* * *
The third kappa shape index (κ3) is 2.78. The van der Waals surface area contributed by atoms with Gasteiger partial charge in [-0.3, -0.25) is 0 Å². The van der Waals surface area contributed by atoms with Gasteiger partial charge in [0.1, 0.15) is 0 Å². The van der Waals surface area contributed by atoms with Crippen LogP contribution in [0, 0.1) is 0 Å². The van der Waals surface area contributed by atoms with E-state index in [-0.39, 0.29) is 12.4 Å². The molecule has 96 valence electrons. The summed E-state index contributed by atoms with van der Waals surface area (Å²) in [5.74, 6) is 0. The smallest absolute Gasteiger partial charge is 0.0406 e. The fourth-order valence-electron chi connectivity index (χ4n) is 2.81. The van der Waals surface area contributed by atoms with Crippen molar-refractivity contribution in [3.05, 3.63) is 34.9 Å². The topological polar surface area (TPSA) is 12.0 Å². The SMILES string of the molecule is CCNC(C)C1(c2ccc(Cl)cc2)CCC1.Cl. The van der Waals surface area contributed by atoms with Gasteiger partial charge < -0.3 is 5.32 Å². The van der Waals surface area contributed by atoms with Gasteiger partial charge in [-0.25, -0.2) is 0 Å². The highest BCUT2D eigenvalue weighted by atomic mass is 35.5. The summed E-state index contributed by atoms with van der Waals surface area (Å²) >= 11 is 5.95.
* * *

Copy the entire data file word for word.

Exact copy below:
The third kappa shape index (κ3) is 2.78. The van der Waals surface area contributed by atoms with Gasteiger partial charge in [-0.3, -0.25) is 0 Å². The van der Waals surface area contributed by atoms with Gasteiger partial charge in [0.1, 0.15) is 0 Å². The van der Waals surface area contributed by atoms with Crippen LogP contribution in [0, 0.1) is 0 Å². The van der Waals surface area contributed by atoms with E-state index in [-0.39, 0.29) is 12.4 Å². The molecule has 96 valence electrons. The summed E-state index contributed by atoms with van der Waals surface area (Å²) in [5.74, 6) is 0. The smallest absolute Gasteiger partial charge is 0.0406 e. The fourth-order valence-electron chi connectivity index (χ4n) is 2.81. The van der Waals surface area contributed by atoms with Crippen molar-refractivity contribution in [3.05, 3.63) is 34.9 Å². The topological polar surface area (TPSA) is 12.0 Å². The SMILES string of the molecule is CCNC(C)C1(c2ccc(Cl)cc2)CCC1.Cl. The van der Waals surface area contributed by atoms with Gasteiger partial charge < -0.3 is 5.32 Å². The van der Waals surface area contributed by atoms with Gasteiger partial charge in [-0.25, -0.2) is 0 Å². The highest BCUT2D eigenvalue weighted by atomic mass is 35.5. The summed E-state index contributed by atoms with van der Waals surface area (Å²) >= 11 is 5.95.